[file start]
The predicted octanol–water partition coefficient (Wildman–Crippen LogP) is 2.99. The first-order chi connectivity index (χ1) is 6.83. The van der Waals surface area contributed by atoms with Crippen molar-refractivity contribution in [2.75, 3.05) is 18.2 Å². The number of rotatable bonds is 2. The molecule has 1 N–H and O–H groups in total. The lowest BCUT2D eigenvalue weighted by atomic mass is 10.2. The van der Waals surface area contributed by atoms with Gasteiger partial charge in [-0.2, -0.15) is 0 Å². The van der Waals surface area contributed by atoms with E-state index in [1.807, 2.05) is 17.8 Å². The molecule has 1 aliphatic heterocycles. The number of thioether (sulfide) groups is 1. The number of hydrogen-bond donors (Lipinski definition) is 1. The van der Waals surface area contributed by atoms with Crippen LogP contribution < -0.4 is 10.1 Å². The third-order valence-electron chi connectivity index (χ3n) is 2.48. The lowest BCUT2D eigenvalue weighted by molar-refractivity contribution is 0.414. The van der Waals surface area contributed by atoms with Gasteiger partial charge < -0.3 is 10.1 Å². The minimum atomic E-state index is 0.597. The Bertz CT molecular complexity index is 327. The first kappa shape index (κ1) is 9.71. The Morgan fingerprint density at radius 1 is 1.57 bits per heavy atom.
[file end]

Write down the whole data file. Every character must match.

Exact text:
The predicted octanol–water partition coefficient (Wildman–Crippen LogP) is 2.99. The first-order chi connectivity index (χ1) is 6.83. The van der Waals surface area contributed by atoms with Crippen molar-refractivity contribution in [2.75, 3.05) is 18.2 Å². The number of rotatable bonds is 2. The molecule has 1 N–H and O–H groups in total. The lowest BCUT2D eigenvalue weighted by atomic mass is 10.2. The van der Waals surface area contributed by atoms with Gasteiger partial charge in [-0.2, -0.15) is 0 Å². The van der Waals surface area contributed by atoms with E-state index in [1.807, 2.05) is 17.8 Å². The molecule has 1 aliphatic heterocycles. The number of thioether (sulfide) groups is 1. The number of hydrogen-bond donors (Lipinski definition) is 1. The van der Waals surface area contributed by atoms with Crippen LogP contribution < -0.4 is 10.1 Å². The third-order valence-electron chi connectivity index (χ3n) is 2.48. The lowest BCUT2D eigenvalue weighted by molar-refractivity contribution is 0.414. The van der Waals surface area contributed by atoms with Gasteiger partial charge < -0.3 is 10.1 Å². The minimum atomic E-state index is 0.597. The Bertz CT molecular complexity index is 327. The first kappa shape index (κ1) is 9.71. The Morgan fingerprint density at radius 1 is 1.57 bits per heavy atom.